Always, by Kindle Alexander - Review 4/5


Born to a prestigious political family, Avery Adams plays as hard as he works. The gorgeous, charismatic attorney is used to getting what he wants, even the frequent one-night stands that earn him his well-deserved playboy reputation. When some of the most prominent men in politics suggest he run for senate, Avery decides the time has come to follow in his grandfather's footsteps. With a strategy in place and the campaign wheels rolling, Avery is ready to jump on the legislative fast track, full steam ahead. But no amount of planning prepares him for the handsome, uptight restaurateur who might derail his political future.

Easy isn't even in the top thousand words to describe Kane Dalton's life after his father, a devout Southern Baptist minister, kicks him out of the family home for questioning his sexual orientation. Despite all the rotten tomatoes life throws his way, Kane makes something of himself. Between owning a thriving upscale Italian restaurant in the heart of downtown Minneapolis and managing his long-term boyfriend, his plate is full. He struggles to get past the teachings of his childhood to fully accept his sexuality and rid himself of the doubts brought on by his religious upbringing. The last thing he needs is the yummy, sophisticated, blond-haired distraction sitting at table thirty-four.

Review - 4/5

My Mum tells me a story. I don't remember it happening because I was really little, only seven. But my Great Gran died in August 1974 and my Great Grandad just couldn't wrap his head or his heart around losing her, He insisted on going to his allotment every day to bring fresh veg back to the house, just as he had done for her for so many years. He passed away in December, he just couldn't live without her.

Always has the same depth of feeling and frankly I sobbed for the last few chapters. As much as I did when I watched the end of Titanic, or The Fox And The Hound. Okay, so that may not be a brilliant recommendation. You may hate Titanic, you may not like Disney films, but anyone who has ever loved another person to the exclusion of everyone else will really *feel* this story.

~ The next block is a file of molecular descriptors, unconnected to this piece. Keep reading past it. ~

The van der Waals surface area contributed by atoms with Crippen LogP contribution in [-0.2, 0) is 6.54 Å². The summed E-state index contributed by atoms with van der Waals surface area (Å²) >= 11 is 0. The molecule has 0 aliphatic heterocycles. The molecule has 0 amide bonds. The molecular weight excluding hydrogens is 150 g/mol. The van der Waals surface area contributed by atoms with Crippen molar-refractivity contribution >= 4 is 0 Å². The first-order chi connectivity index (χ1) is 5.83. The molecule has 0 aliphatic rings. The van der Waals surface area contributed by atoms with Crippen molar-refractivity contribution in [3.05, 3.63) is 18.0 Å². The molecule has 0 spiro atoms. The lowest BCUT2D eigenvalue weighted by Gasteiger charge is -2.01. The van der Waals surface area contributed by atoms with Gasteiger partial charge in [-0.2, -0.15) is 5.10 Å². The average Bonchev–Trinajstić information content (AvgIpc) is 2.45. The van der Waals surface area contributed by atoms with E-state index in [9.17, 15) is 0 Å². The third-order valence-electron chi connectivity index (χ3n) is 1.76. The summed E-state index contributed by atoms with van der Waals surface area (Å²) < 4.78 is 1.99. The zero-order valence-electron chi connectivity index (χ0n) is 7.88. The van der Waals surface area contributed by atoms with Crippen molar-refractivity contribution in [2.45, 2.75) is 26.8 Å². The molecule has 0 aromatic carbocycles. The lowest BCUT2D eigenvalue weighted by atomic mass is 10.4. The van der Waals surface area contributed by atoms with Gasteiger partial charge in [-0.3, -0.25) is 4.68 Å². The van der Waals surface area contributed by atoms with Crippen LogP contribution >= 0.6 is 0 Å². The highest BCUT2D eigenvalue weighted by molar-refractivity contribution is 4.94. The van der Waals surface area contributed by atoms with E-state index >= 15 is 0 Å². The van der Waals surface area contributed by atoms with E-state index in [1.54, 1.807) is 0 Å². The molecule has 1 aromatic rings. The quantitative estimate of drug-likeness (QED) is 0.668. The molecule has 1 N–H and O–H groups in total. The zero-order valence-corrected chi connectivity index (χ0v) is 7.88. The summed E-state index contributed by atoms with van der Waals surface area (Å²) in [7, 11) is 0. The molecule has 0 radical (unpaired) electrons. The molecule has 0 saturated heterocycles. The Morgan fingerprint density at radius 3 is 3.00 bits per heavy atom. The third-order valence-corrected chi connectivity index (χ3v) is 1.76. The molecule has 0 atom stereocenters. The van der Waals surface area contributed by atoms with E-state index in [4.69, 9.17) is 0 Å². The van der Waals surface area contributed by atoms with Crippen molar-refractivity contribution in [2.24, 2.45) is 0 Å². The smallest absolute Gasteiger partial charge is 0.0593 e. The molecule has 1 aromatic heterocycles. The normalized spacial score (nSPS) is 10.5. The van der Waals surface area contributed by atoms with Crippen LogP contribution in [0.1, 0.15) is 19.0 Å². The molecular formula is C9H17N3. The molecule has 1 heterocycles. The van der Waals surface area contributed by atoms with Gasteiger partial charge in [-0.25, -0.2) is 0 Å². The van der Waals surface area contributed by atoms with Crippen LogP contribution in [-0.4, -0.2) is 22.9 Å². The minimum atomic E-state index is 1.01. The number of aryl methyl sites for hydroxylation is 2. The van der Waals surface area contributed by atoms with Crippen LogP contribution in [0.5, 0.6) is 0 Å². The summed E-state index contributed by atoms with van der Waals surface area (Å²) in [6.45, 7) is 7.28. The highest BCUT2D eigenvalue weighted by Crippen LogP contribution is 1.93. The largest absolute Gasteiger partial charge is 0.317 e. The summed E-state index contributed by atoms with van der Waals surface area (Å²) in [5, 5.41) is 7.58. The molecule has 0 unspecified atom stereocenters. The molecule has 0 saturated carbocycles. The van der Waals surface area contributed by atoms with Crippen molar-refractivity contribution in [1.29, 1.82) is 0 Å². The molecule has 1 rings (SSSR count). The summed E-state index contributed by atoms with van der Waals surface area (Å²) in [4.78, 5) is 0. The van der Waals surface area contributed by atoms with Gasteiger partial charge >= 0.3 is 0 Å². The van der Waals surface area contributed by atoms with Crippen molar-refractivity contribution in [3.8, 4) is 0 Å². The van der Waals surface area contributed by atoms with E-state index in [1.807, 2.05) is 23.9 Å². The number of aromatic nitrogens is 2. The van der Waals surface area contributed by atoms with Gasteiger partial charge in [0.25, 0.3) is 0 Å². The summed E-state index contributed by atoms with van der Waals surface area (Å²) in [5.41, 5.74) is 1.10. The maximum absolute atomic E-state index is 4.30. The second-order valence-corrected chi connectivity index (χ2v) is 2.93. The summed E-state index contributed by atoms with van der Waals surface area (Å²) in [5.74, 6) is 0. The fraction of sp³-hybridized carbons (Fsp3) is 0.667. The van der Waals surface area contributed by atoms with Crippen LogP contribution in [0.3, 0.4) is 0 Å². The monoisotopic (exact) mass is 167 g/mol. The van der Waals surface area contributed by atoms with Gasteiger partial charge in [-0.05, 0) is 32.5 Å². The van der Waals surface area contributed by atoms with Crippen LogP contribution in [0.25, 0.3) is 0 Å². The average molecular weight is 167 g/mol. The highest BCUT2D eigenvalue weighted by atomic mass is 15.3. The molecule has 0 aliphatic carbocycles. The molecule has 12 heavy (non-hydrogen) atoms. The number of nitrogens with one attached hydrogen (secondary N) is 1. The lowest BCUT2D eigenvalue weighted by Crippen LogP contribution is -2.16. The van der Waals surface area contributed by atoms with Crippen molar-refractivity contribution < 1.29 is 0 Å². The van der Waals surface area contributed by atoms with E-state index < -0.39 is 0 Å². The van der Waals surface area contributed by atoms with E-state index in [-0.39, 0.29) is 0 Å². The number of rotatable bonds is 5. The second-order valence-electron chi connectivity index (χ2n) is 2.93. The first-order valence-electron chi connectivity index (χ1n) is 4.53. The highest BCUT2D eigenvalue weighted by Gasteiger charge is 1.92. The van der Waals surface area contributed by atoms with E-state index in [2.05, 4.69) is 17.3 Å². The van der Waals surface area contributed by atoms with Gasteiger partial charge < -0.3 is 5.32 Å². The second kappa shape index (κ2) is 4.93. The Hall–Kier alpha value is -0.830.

It would have been a 5/5 for the way it gripped my heartstrings so very hard at the end, but I skipped quite a few of the many sex scenes, just looking at dialogue. Don't let that put you off either, you can skip as well if you're not into what felt like a sex scene every chapter or so. I also didn't *feel* the kids so much, but then I was focusing on Avery and Kane. I wasn't sure on the Mister nickname, but this could be a US thing, so you can ignore that as well.... ROFL... Every time I read *Kennedy* I was thrown a little, but I guess this could have been a nod to the other Presidential aristocracy. I would have thought there would be more protection, and a gay VP I'm kind of not seeing... but that is all forgotten when you get to the end.

What this book ends up being, and where it comes into itself at the end is that it is a story of forever love and all that it means, and it very cleverly ticks every box by the end that will have you burying your face in the pillow for a good cry.

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